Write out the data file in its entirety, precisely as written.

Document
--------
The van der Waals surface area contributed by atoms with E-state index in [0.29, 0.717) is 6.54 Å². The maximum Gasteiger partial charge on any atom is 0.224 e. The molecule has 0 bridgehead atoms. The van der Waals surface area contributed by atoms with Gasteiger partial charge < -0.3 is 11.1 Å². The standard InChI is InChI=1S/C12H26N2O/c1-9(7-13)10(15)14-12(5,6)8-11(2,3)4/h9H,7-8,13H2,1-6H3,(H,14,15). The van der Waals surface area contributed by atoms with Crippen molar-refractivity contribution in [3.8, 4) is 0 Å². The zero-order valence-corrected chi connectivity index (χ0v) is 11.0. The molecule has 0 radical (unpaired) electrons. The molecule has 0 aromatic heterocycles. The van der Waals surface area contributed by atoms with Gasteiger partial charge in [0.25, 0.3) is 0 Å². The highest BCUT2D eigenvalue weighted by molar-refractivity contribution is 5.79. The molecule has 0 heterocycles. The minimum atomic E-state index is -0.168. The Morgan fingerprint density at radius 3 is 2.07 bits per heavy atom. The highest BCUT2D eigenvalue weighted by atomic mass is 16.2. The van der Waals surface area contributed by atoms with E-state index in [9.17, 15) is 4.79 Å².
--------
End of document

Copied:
The van der Waals surface area contributed by atoms with E-state index in [0.29, 0.717) is 6.54 Å². The maximum Gasteiger partial charge on any atom is 0.224 e. The molecule has 0 bridgehead atoms. The van der Waals surface area contributed by atoms with Gasteiger partial charge < -0.3 is 11.1 Å². The standard InChI is InChI=1S/C12H26N2O/c1-9(7-13)10(15)14-12(5,6)8-11(2,3)4/h9H,7-8,13H2,1-6H3,(H,14,15). The van der Waals surface area contributed by atoms with Crippen molar-refractivity contribution in [3.8, 4) is 0 Å². The zero-order valence-corrected chi connectivity index (χ0v) is 11.0. The molecule has 0 radical (unpaired) electrons. The molecule has 0 aromatic heterocycles. The van der Waals surface area contributed by atoms with Gasteiger partial charge in [0.25, 0.3) is 0 Å². The highest BCUT2D eigenvalue weighted by molar-refractivity contribution is 5.79. The molecule has 0 heterocycles. The minimum atomic E-state index is -0.168. The Morgan fingerprint density at radius 3 is 2.07 bits per heavy atom. The highest BCUT2D eigenvalue weighted by atomic mass is 16.2. The van der Waals surface area contributed by atoms with E-state index in [9.17, 15) is 4.79 Å².